COVID-19 Vaccination Concerns: Perspectives of Youths in a Developing Nation's Context
Issue: 2023 - Volume 12 [Issue 2]
Ugochukwu Samuel Aguwa *
Department of Anatomy, Faculty of Basic Medical Sciences, College of Health Sciences, Nnamdi Azikiwe University, Nnewi Campus, Nnewi, Nigeria.
Izuchukwu Azuka Okafor
Department of Anatomy, Faculty of Basic Medical Sciences, College of Health Sciences, Nnamdi Azikiwe University, Nnewi Campus, Nnewi, Nigeria and Department of Obstetrics and Gynecology, Faculty of Clinical Sciences, College of Medicine, University of Ibadan, Ibadan, Nigeria and Pan African University of Life and Earth Science Institute, University of Ibadan, Ibadan, Nigeria. d Birmingham Business School, University of Birmingham, UK.
Echezona Ejike Udokanma
Birmingham Business School, University of Birmingham, UK.
Ikechukwu Jude Okolie
Department of Anatomy, Faculty of Basic Medical Sciences, College of Medicine, University of Lagos, Lagos, Nigeria.
Okonkwo David Izuchukwu
Nnamdi Azikiwe University Teaching Hospital, Nnewi, Anambra State, Nigeria.
Felix Ovie Ogbo
Department of Anatomy, Faculty of Basic Medical Sciences, Gregory University, Uturu, Abia State, Nigeria.
Chioma Dorothy Nwosu
Abia State University, Uturu, Nigeria.
Adline Uchechi Aguwa
Nnamdi Azikiwe University Teaching Hospital, Nnewi, Anambra State, Nigeria.
*Author to whom correspondence should be addressed.
Background: Vaccine programmes' success lies in the acceptability and understanding of vaccine concerns among diverse population groups. This study investigates the covid-19 vaccination concerns among Nigerian youths.
Methods: We conducted a cross-sectional study of 631 youths (343 females and 270 males) between 15-44 years who were randomly recruited online and offline from the six geo-political regions of Nigeria. The questionnaire was administered between 10 February and 15 March 2021. SPSS (Chi-square and Cramer's V Statistic) was used to determine the association (p<0.05)between covid-19 vaccination concerns and participants' demographic characteristics.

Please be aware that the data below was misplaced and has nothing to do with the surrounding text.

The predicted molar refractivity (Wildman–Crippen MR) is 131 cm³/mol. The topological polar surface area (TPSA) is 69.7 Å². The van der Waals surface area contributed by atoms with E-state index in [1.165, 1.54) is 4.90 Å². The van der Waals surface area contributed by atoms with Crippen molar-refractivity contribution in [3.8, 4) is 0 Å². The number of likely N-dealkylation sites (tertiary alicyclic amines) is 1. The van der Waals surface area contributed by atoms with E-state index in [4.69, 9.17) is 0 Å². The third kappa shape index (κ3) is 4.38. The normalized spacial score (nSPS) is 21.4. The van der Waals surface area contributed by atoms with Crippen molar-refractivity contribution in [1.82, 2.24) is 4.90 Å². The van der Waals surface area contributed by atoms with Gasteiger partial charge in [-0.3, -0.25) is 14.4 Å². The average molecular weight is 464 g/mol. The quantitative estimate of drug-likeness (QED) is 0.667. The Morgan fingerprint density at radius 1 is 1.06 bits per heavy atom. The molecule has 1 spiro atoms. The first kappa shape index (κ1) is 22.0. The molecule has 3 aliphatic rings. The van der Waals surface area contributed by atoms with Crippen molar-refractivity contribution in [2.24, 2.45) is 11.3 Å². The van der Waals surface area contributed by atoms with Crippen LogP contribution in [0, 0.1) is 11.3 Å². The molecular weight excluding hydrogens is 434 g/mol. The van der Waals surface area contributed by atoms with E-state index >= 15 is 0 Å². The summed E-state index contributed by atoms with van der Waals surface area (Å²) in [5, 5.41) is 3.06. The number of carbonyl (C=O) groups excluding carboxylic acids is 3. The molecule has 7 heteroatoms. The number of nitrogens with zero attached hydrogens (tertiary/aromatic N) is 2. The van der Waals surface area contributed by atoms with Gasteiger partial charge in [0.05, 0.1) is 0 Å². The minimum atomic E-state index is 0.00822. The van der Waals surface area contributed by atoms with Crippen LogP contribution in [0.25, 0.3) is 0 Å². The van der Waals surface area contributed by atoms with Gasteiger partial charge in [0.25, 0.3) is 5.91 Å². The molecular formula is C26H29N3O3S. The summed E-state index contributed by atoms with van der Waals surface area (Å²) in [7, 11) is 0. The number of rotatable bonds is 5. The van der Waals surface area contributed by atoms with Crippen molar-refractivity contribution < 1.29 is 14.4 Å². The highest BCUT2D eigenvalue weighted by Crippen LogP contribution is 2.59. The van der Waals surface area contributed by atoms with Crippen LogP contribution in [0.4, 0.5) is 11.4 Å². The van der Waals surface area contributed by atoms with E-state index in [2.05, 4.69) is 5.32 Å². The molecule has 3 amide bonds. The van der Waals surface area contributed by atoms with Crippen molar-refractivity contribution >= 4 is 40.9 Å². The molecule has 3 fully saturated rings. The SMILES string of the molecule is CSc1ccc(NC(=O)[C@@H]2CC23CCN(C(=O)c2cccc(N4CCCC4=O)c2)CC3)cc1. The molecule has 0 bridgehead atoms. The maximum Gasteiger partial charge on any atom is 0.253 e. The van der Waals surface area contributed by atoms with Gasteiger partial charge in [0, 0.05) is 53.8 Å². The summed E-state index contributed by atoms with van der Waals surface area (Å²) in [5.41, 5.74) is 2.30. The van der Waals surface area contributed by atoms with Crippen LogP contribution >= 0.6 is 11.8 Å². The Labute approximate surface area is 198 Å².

Results: Among the 12 identified covid-19 vaccination concerns, side-effects (p=0.037), not necessary (p=0.007), negative reaction to vaccines (p=0.026) and assumed non-exposure to covid-19 patients (p=0.004),, were statistically associated with gender. For age, efficacy doubt (p=0.023), political/economic construct (p=0.023), family disapproval (p=0.018), and non-exposure to covid-19 patients (p=0.000) were statistically significant. Efficacy doubt (p=0.029) and the vaccine is a hoax (p=0.020) were associated with marital status. Side effect (p=0.182), a mere human experiment (p=0.777), doubt on efficacy (p=0.305), not necessary (p=0.457), political/economic construct (p=0.673), negative reaction to vaccine (p=0.162), and the vaccine may not be affordable (p=0.506) were not associated with the occupation. For the level of education, side effects (p=0.140), a mere human experiment (p=0.580), efficacy doubt (p=0.243), and negative reaction to the vaccine (p=0.386).
Conclusion: Amongst youths in developing nations, especially in institutions of learning, health promotion and vaccine advocacy strategies should be intensified. The strategies should incorporate reinstating trust in vaccine efficacy and education and target youths and their family health decision-makers.
Keywords: COVID-19 vaccine, coronavirus, vaccine concerns, vaccine advocacy, developing nations, Nigeria
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